I’ve known Roxane Gay for, I think, three years—maybe more. We’ve met a couple times, briefly, at AWPs. I am sad to say that I have not spent enough time talking with her in person. Nonetheless, Roxane and I have corresponded many times via email. So let me attempt to characterize—if it’s at all possible in this short space—this fantastic person and writer.

Roxane in real life is a generally soft-spoken human. She laughs a lot. She didn’t flinch when we first met and I offered up a hug. Since I’ve only ever seen her at AWP, she does not exude the AWP-ness that seeps out of some conference-goer’s pores (i.e., she isn’t trouncing around looking for the next influential person that could possibly help propel her and her work into the literary stars; and if it’s okay I’ll use this moment to just ask “What the hell, writers? Why do you act like that? Aren’t you supposed to be smart?”). Because of this she strikes me as a well-rounded, intelligent person, one who cares about human relationships and not selfish personal endeavors.

Via email Roxane feels pretty much the same, except she is perhaps more outspoken than she is in person. And bravo for it. This email persona in some ways extends into her writing, editorial, and publishing persona. She is what you’d call a literary powerhouse: she writes fiction and nonfiction (prolifically); she contributes to HTMLGiant; she serves as Essays Editor at The Rumpus; and she publishes and edits books from her own micropress, Tiny Hardcore. On top of all these hats she dons yet another as Assistant Professor of English at Eastern Illinois University.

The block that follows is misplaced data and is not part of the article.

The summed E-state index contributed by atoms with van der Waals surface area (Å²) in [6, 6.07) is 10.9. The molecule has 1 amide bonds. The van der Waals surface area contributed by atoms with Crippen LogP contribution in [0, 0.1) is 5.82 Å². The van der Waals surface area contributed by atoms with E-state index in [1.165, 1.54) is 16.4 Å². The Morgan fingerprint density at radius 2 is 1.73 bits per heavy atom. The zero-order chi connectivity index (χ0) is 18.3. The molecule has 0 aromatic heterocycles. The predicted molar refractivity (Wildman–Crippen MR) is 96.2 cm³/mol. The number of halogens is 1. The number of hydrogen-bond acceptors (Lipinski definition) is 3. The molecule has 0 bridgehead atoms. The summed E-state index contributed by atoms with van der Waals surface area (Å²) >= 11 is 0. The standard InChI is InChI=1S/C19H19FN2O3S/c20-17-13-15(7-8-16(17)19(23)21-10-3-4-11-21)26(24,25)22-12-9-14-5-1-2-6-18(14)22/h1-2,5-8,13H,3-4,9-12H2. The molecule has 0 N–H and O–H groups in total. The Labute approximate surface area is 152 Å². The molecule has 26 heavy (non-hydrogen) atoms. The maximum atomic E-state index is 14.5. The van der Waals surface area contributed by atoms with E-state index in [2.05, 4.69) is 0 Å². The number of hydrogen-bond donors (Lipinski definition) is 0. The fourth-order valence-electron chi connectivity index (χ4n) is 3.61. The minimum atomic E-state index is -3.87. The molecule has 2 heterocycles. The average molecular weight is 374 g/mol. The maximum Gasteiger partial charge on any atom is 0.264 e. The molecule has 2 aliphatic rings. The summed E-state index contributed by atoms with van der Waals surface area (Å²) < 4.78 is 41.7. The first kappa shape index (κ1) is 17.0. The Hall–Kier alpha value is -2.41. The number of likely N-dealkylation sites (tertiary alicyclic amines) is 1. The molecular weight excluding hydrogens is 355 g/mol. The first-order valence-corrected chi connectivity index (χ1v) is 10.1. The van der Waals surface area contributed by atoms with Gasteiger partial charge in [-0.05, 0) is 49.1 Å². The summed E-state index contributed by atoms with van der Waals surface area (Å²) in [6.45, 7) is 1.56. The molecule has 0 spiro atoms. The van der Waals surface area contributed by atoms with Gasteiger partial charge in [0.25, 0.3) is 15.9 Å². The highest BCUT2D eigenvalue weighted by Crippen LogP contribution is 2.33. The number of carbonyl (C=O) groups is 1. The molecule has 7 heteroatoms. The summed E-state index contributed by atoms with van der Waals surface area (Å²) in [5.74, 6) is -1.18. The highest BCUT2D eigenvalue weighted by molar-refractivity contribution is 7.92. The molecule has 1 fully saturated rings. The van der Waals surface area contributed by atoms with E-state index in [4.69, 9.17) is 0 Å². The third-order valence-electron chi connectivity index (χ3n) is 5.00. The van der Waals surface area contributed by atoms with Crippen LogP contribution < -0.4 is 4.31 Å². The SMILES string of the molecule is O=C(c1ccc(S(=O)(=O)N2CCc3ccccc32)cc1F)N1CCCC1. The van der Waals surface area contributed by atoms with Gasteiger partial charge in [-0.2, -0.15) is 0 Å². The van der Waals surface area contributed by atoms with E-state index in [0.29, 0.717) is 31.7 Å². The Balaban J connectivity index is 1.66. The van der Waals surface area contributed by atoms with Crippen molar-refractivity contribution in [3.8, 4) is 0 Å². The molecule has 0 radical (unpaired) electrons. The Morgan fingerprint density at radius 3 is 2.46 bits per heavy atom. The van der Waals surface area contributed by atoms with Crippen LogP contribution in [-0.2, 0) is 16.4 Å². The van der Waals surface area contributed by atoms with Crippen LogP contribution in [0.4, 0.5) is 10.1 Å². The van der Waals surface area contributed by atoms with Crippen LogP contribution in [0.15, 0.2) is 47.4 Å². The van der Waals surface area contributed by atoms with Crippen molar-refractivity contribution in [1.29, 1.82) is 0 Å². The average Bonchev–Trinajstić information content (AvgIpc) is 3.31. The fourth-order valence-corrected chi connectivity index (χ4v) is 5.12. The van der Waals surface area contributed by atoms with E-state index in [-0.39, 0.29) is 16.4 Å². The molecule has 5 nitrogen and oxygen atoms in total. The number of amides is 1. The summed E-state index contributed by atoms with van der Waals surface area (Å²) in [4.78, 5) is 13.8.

As a writer Roxane Gay has evolved in a short span. Maybe “grown” is better—to use her own verb. Her early published fiction follows a more or less Aristotelian progression of intro to character and conflict, rising action, climax, and truncated falling action and denouement. If you have not already, you should read her stories in her debut collection, Ayiti, published last year by Artistically Declined Press. Her fiction and nonfiction explore themes of sex and gender, class, and economic inequality, love (romantic and otherwise), violence, politics, philosophy, basic human rights. While she writes about “big ideas,” her characters are simple, down-to-earth. They are you and me.

In the last couple years she’s successfully tried many different strategies for storytelling: lists, calendaric journal entries, flash. I’m tempted to say that Roxane’s growth has culminated in “Glass,” one of the stories—a piece excerpted from a larger project—published here in Atticus Review. But to place such strictures on a writer of Roxane Gay’s magnitude is too limiting. As a writer who is still emerging (although fast, as you will read her story “North Country” in the 2012 Best American Short Stories anthology) Roxane Gay, I predict, will do far greater things yet.

Our Interview with Roxane Gay


“I Did Not Marry for Love”

“The Good Wife”







Photo Source: Eastern Illinois University on Flickr